Updated 3:30 p.m. ET:
Seventeen years after going into effect, Don't Ask Don't Tell (DADT) is about to be repealed. The United States Senate this morning overcame a major hurdle in repealing Don’t Ask Don’t Tell (DADT). Several Republican Senators crossed party lines, voting to end debate on the repeal measure, which passed 63 to 33. This afternoon the Senate voted 65 to 31 to repeal the discriminatory policy.
The DADT policy, in place since 1993, bans openly gay and lesbian individuals from serving in the military, forcing gay and lesbian service members to lie to lie or risk discharge from the service should their sexual orientation become known. The policy was put in place during the presidency of Bill Clinton to forestall overturning a ban on gay and lesbian individuals to serve in the military.
Senator Joseph Lieberman (I-CT) has been a major champion of the repeal measure in the Senate. Lieberman brought the cloture vote to the floor, stating that repeal is “neither a Conservative nor Liberal issue,” but an issue of ending discrimination and “righting a wrong.”
Republican Senators Scott Brown (MA), Susan Collins (ME), Mark Kirk (IL), Lisa Murkowski (AL), and Olympia Snowe (ME) joined the Democrats in voting to end debate and push the measure to the Senate floor for passage. The House passed the repeal 250-175 earlier this week.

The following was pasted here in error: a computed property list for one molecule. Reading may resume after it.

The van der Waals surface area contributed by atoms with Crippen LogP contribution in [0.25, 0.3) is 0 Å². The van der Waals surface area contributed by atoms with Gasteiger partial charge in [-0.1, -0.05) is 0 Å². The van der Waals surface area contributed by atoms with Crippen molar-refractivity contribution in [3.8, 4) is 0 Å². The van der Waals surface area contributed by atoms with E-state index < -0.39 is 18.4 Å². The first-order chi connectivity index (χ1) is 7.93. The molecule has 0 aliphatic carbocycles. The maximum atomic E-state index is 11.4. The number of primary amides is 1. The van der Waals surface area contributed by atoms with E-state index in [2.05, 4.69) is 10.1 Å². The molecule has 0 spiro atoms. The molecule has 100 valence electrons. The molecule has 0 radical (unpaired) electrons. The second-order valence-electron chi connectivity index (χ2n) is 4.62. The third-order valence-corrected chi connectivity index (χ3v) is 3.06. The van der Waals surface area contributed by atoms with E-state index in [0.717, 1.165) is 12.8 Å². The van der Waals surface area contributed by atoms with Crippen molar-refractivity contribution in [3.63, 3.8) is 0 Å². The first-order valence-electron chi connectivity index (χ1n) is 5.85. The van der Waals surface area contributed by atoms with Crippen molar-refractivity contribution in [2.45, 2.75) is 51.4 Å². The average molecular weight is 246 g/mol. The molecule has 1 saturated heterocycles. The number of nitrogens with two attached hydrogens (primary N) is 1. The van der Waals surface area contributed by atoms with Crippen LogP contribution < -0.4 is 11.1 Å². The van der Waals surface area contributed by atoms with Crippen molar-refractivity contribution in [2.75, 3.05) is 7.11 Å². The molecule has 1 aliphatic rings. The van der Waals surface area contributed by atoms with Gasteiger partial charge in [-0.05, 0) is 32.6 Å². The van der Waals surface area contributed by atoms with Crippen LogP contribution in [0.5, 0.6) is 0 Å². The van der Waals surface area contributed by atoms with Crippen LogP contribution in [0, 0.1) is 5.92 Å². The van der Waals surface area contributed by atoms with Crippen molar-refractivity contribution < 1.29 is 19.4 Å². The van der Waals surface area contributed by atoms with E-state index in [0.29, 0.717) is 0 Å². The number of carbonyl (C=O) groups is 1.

Earlier this morning, the Senate failed to get the 60 votes necessary to move forward the DREAM Act (Development, Relief, and Education for Alien Minors), which would have given the children of illegal immigrants who either serve in the military or are attending university a pathway to citizenship. Although five Republicans, including Senators Richard Lugar (IN) and Lisa Murkowski (AK), voted in favor of ending debate and sending the measure to the Senate floor, enough Democrats voted “no,” to block the controversial legislation from passage. It failed, getting only 55 of the needed 60 votes to move the DREAM Act forward.